Typhus endemic in parts of U.S.
History and military buffs recognize the type of image above. Dozens, if not hundreds, of such photos appeared during and after World War Two. The discovery of the insecticide DDT meant that the lice and fleas responsible for spreading one of the deadliest illnesses on or off the battlefield could be killed. Hundreds of thousands of civilians forced by war into unsanitary conditions owe their lives to such spraying.
Typhus is not gone, and is endemic in parts of the United States. Cases have been reported in the last week in both California and Texas. The Los Angeles Times reports a case of typhus in a child in Orange County late last month. The Austin, TX, Statesman identifies a middle aged Travis County resident as Texas’s first typhus death in many years.
Many unrelated illnesses are called “typhus”. There are two true types of typhus, murine and epidemic. Both are caused by a parasite from the Rickettsia family.
Rickettsia typhi causes murine typhus. It is carried by fleas but is not transmitted by a flea bite. Instead, the illness is spread by flea feces or crushing a flea against the skin. The cat flea is the vector for typhus in the United States.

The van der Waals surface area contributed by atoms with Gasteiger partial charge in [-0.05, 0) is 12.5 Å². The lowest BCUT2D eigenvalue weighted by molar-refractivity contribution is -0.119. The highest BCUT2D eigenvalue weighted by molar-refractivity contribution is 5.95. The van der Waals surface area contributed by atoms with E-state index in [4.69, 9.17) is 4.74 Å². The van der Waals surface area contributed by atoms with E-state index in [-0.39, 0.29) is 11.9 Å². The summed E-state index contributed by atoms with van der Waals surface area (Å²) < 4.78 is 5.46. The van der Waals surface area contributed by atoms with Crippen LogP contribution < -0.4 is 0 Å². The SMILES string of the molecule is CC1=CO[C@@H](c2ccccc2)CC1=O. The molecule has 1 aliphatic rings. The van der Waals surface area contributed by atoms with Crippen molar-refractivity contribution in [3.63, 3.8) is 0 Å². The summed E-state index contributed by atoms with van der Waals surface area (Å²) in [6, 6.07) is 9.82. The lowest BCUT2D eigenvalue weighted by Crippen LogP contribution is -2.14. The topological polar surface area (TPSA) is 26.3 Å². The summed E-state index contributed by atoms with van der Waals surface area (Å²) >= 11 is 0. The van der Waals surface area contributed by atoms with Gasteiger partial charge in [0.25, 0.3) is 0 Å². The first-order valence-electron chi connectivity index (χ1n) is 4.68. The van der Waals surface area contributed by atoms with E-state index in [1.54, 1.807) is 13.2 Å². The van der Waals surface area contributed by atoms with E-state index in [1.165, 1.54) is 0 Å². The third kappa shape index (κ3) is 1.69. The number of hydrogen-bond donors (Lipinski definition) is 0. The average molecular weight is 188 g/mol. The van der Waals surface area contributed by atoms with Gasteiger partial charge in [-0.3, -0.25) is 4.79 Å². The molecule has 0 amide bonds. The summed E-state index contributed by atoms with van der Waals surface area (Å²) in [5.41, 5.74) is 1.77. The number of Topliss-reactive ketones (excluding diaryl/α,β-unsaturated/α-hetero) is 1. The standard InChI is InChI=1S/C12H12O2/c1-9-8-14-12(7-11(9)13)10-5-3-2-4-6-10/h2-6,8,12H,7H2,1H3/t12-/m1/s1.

Typhus is not a reportable illness for the Centers for Disease Control so data on cases of typhus in the United States is somewhat difficult to locate. Texas, and the Austin / Travis County areas in particular, seem to be a center of the illness. Since 2005, Texas has seen over 100 cases of typhus a year. The Statesman reports that Travis County had 54 of the 286 typhus cases in Texas in 2011.
The illness, if caught early, can be treated with antibiotics. There is no vaccine. Prevention consists of controlling fleas and lice and reducing the numbers of animal hosts available to the insects such as rats and mice. Insect repellents containing DEET also provide protection to wearers.
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This entry was posted on Tuesday, May 29th, 2012 at 8:00 am and is filed under Medicine, Original writing, Original writing, Reporting. You can follow any responses to this entry through the RSS 2.0 feed. Both comments and pings are currently closed.